Veterans Demand Better Communication, Pandemic Planning, Amidst VA Lag in Coronavirus Testing
Iraq and Afghanistan Veterans of America
New York, NY – While the Department of Veterans Affairs continues to release inconsistent updates to the veteran community on its response to COVID-19, Iraq and Afghanistan Veterans of America conducted a flash poll to gauge how the healthcare system is serving the post-9/11 generation of veterans. Over 1,000 IAVA members (veterans and veteran family members) responded to the poll conducted between March 24 and 26th.
The VA is the largest integrated healthcare system in the country. It should be a model for the rest of the country. Ninety-four percent of respondents want to see a plan for how VA will handle the pandemic, but Secretary Robert Wilkie has not been forthcoming.
Nearly half of respondents reported having tried to contact the VA. Of the respondents who asked the VA to test them for COVID-19, 58 percent were denied. Full poll results can be found here
“IAVA itself has received fragmented communication from the VA, and little directly from the Secretary. This makes it difficult for us to share information with our 400,000 members,” said Jeremy Butler, CEO of Iraq and Afghanistan Veterans of America. “We urge the VA to directly engage the veteran community, including IAVA, and emulate the Department of Defense with consistent press conferences with media availability to share vital information. Many of our nation’s veterans, especially older veterans and their families, rely on traditional communication channels and communicating through new media is not reaching the demographic that is most at risk.”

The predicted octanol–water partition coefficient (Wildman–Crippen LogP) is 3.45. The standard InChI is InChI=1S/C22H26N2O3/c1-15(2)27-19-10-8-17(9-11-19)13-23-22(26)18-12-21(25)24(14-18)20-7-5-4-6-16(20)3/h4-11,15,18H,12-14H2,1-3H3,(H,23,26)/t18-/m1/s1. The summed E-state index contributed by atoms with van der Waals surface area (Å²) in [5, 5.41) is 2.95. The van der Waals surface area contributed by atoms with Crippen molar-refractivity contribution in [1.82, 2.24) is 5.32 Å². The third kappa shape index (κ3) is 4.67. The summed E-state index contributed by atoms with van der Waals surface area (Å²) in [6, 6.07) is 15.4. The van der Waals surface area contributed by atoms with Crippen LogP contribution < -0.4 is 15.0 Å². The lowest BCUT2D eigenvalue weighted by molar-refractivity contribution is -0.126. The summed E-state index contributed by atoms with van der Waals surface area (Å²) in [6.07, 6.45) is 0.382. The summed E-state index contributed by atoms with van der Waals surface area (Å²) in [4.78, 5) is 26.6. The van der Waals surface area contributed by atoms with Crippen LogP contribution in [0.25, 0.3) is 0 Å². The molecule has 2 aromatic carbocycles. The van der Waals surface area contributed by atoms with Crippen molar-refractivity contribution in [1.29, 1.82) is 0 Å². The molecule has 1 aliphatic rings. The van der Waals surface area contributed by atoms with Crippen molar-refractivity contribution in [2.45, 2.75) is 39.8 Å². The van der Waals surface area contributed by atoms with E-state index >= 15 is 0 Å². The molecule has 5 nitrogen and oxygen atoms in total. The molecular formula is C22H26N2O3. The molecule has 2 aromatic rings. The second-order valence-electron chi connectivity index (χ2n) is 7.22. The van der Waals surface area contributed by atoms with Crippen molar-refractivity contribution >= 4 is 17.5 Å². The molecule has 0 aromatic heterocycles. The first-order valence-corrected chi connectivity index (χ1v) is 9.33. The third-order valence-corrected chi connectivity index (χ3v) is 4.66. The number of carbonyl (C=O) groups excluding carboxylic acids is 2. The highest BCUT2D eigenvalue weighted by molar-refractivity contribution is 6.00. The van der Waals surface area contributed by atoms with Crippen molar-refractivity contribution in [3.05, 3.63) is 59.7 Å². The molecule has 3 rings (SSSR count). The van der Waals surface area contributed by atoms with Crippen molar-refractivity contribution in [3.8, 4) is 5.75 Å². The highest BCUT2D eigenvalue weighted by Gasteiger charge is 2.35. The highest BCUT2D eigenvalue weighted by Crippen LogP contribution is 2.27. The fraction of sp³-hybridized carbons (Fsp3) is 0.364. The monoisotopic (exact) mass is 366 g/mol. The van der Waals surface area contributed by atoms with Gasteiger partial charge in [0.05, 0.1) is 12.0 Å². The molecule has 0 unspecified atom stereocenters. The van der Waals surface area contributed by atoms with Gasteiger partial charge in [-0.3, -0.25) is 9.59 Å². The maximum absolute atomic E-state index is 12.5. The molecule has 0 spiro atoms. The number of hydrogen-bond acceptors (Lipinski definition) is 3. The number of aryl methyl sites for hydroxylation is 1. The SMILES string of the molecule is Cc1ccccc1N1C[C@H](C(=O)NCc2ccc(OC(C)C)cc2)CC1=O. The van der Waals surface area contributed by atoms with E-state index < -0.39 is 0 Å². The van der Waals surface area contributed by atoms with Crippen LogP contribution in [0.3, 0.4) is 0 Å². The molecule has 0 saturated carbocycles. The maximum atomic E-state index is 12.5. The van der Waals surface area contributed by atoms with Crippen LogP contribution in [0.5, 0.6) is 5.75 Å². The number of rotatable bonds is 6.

Iraq and Afghanistan Veterans of America (IAVA) is the premier veterans advocacy and support organization on the planet. Every day, we fight for veterans. Hard. We are the tip-of-the spear non-profit engine of impact that connects, unites and empowers over 400,000 veterans and allies nationwide. Founded by an Iraq veteran in 2004, IAVA is the non-partisan leader in advocacy, public awareness and 1-on-1 care management and peer support. We organize locally, and drive historic impacts nationally.
Carol graduated from Riverside White Cross School of Nursing in Columbus, Ohio and received her diploma as a registered nurse. She attended Bowling Green State University where she received a Bachelor of Arts Degree in History and Literature. She attended the University of Toledo, College of Nursing, and received a Master’s of Nursing Science Degree as an Educator.
She has traveled extensively, is a photographer, and writes on medical issues. Carol has three children RJ, Katherine, and Stephen – one daughter-in-law; Katie – two granddaughters; Isabella Marianna and Zoe Olivia – and one grandson, Alexander Paul. She also shares her life with her husband Gordon Duff, many cats, and two rescues.